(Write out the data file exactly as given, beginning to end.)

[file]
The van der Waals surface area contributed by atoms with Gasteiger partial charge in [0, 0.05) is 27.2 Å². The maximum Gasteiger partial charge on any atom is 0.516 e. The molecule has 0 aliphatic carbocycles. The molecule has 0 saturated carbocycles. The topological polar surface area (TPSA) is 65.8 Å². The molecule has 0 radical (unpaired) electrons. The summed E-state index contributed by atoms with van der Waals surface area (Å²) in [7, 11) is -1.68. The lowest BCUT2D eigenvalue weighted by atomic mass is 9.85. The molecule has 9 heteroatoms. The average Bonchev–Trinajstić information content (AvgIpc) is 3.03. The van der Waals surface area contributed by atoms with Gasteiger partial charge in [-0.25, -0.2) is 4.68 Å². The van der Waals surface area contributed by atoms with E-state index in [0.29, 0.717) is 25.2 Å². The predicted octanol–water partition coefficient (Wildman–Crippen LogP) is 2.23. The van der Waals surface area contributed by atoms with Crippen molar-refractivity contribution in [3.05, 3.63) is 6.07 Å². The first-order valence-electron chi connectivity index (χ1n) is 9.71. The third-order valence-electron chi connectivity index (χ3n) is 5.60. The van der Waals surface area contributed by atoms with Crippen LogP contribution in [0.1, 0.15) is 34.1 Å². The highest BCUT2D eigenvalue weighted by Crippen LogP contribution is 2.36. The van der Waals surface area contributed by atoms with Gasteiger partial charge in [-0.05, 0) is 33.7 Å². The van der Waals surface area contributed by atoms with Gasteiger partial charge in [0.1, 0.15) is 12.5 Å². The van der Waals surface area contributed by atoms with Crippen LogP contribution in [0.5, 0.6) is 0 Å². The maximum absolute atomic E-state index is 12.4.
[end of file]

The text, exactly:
The van der Waals surface area contributed by atoms with Gasteiger partial charge in [0, 0.05) is 27.2 Å². The maximum Gasteiger partial charge on any atom is 0.516 e. The molecule has 0 aliphatic carbocycles. The molecule has 0 saturated carbocycles. The topological polar surface area (TPSA) is 65.8 Å². The molecule has 0 radical (unpaired) electrons. The summed E-state index contributed by atoms with van der Waals surface area (Å²) in [7, 11) is -1.68. The lowest BCUT2D eigenvalue weighted by atomic mass is 9.85. The molecule has 9 heteroatoms. The average Bonchev–Trinajstić information content (AvgIpc) is 3.03. The van der Waals surface area contributed by atoms with Gasteiger partial charge in [-0.25, -0.2) is 4.68 Å². The van der Waals surface area contributed by atoms with E-state index in [0.29, 0.717) is 25.2 Å². The predicted octanol–water partition coefficient (Wildman–Crippen LogP) is 2.23. The van der Waals surface area contributed by atoms with Crippen molar-refractivity contribution in [3.05, 3.63) is 6.07 Å². The first-order valence-electron chi connectivity index (χ1n) is 9.71. The third-order valence-electron chi connectivity index (χ3n) is 5.60. The van der Waals surface area contributed by atoms with Crippen LogP contribution in [0.1, 0.15) is 34.1 Å². The highest BCUT2D eigenvalue weighted by Crippen LogP contribution is 2.36. The van der Waals surface area contributed by atoms with Gasteiger partial charge in [-0.05, 0) is 33.7 Å². The van der Waals surface area contributed by atoms with Gasteiger partial charge in [0.1, 0.15) is 12.5 Å². The van der Waals surface area contributed by atoms with Crippen LogP contribution in [0.5, 0.6) is 0 Å². The maximum absolute atomic E-state index is 12.4.